This week’s introduction is brought to you by Corey Quinn. Send complaints Corey’s way:
What’s made of comfy ring-spun cotton, available in your size and shape, AND guaranteed to start a flame war with your AWS pals? The 2019 Last Week in AWS Charity T-Shirt! This year’s shirts come in two flavors — one for each pronunciation of the acronym for Amazon Machine Images. Are you an Ahh-Me or an Ay-Em-Eye?
Read more →The ever-shifting sands of newsletter writing, these are the days of our DevOps’ish… There are no paying sponsors this week. It’s not a problem but, it is a little discouraging. The best part about being a disabled veteran is that I have a funding source for this newsletter until I decide to stop. But, this newsletter does take a significant amount of effort, time, and energy. It’s nice to be compensated for that.
Read more →I used to think of industry analysts as 100% worthless to the broader technology world. After meeting Chris Gardner from Forrester, some of the good folks from RedMonk, and working with Red Hat’s Analyst Relations team, I’ve warmed up to Analysts a little. They serve an important function that a lot of us forget: Tactical efficiency does not replace strategic efficacy…
DevOps’ish Last Week’s Top Five Seth Vargo says hell no—puts Chef on ICE The real cost of not wearing makeup at the office DevOps terms: 10 advanced concepts to know 30 Linux Permissions Exercises for Sysadmins On the occasion of leaving Google Alert Automation for your Cloud Infrastructure SPONSORED See the top ten →
Read more →This week I read about a study of 17 languages that suggests humans, “no matter how fast or slowly languages are spoken, they tend to send information at about the same rate: 39 bits per second, about twice the speed of Morse code.” The study points out that some languages are clearly “faster” than others but, a steady average rate of 39.15 bits per second (bps) kept coming up. This study fascinated me since I talk to people as part of my work.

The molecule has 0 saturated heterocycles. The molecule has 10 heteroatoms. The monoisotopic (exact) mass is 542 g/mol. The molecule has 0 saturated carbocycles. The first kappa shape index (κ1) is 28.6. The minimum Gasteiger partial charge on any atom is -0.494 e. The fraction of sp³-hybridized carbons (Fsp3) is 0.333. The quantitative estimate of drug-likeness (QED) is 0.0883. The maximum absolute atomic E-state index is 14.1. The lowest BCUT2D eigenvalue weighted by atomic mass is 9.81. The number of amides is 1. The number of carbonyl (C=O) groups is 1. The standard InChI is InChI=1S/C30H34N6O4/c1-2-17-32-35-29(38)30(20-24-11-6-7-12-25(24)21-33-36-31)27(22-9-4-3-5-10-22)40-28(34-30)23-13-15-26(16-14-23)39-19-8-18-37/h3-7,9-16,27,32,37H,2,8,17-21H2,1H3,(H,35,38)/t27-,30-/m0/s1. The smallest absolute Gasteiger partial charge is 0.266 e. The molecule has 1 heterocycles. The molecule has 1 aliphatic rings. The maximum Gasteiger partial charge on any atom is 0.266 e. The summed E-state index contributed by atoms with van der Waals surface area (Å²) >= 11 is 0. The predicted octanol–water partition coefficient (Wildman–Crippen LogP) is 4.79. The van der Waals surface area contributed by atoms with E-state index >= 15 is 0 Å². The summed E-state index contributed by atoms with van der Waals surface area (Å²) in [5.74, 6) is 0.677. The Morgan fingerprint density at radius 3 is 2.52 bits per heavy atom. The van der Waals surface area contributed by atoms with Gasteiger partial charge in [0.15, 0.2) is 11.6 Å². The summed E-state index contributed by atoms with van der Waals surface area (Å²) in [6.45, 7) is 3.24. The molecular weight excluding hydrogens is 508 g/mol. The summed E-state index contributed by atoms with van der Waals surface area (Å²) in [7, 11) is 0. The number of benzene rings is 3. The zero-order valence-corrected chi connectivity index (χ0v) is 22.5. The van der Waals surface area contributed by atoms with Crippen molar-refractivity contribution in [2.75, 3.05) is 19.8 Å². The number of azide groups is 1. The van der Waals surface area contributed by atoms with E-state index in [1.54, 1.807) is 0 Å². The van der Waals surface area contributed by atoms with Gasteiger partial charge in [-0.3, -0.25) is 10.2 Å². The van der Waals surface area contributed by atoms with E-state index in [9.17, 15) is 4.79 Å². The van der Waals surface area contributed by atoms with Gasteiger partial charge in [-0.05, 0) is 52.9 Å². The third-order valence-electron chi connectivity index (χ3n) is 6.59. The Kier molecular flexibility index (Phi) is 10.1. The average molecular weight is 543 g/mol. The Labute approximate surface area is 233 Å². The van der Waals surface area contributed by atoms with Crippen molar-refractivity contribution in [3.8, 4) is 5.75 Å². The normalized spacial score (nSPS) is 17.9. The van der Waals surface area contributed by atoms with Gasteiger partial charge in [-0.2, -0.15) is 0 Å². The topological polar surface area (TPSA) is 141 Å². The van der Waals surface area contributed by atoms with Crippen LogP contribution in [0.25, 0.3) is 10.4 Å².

Read more →NOTE: Please read my Disclaimer before breaking out the tar and feathers.
What a series of unfortunate events for Docker in 2019. In what appeared to be a massive talent flush due to what looks like a potential earnings miss, the Great Docker Culling of 2019 happened. Docker appears to have laid off the vast majority of its well-known talent. Andrea Luzzardi, Sam Alba, and Gareth Rushgrove are among a slew of recent Docker layoffs discussed in this newsletter earlier this year.
Read more →Life is more significant than tech. We all recognize this fact but, seldom do we internalize it and own it. This newsletter attempts to imitate life. Injecting needed doses of humanity and thought provocation into your inbox every week. People, Process, and Tools involves all facets of each. They’re in that order for a reason. I can load your inbox up every week with endless lists of tools. They aren’t going to fix your broken processes though.
Read more →Last week’s attempt at full automation failed and pointed out a shortcoming or two. I hope that’s all ironed out (time will tell). It also highlights the need to think of always starting from a clean slate. My theory is, a cached version of the newsletter was stored on MailChimp. When I enabled the automation for web site to e-mail, MailChimp observed 115 as new and shipped it. Hopefully, you get this while I’m sleeping and everything works wonderfully.
Read more →It’s weird how things decay online. A 404 here, a failed git submodule update there can lead to weird things breaking. I noticed that happening with chrisshort.net. The site had gotten slower too despite it being a static site served through Cloudflare. I spent an evening looking for new Hugo themes. Testing their performance, figuring out what design would work best for me, and looked pleasant.
Last night, I ended up picking the updated version of the theme I was already using.
Read more →Every time, without fail, I mention anything resembling a political leaning in this newsletter I get negative feedback. This week, I am sure I will again. But, this message is personal so I’ve made it simple. VOTE.
I don’t care what your stances on the issues are, whether you care if a pot-smoking gay couple can be photographers at your cousin’s wedding, nor what you think of these weird things that are happening on the planet.
Read more →You are here and I really appreciate it! If you enjoy this newsletter, it would be great if you participated in the survey. There are already some changes I’ll be making as a result of responses so far. Also, if you run events in Europe, Asia, South America, or Australia please send some details for them to me. One reply to the weekly e-mail newsletter suggested including more international events.
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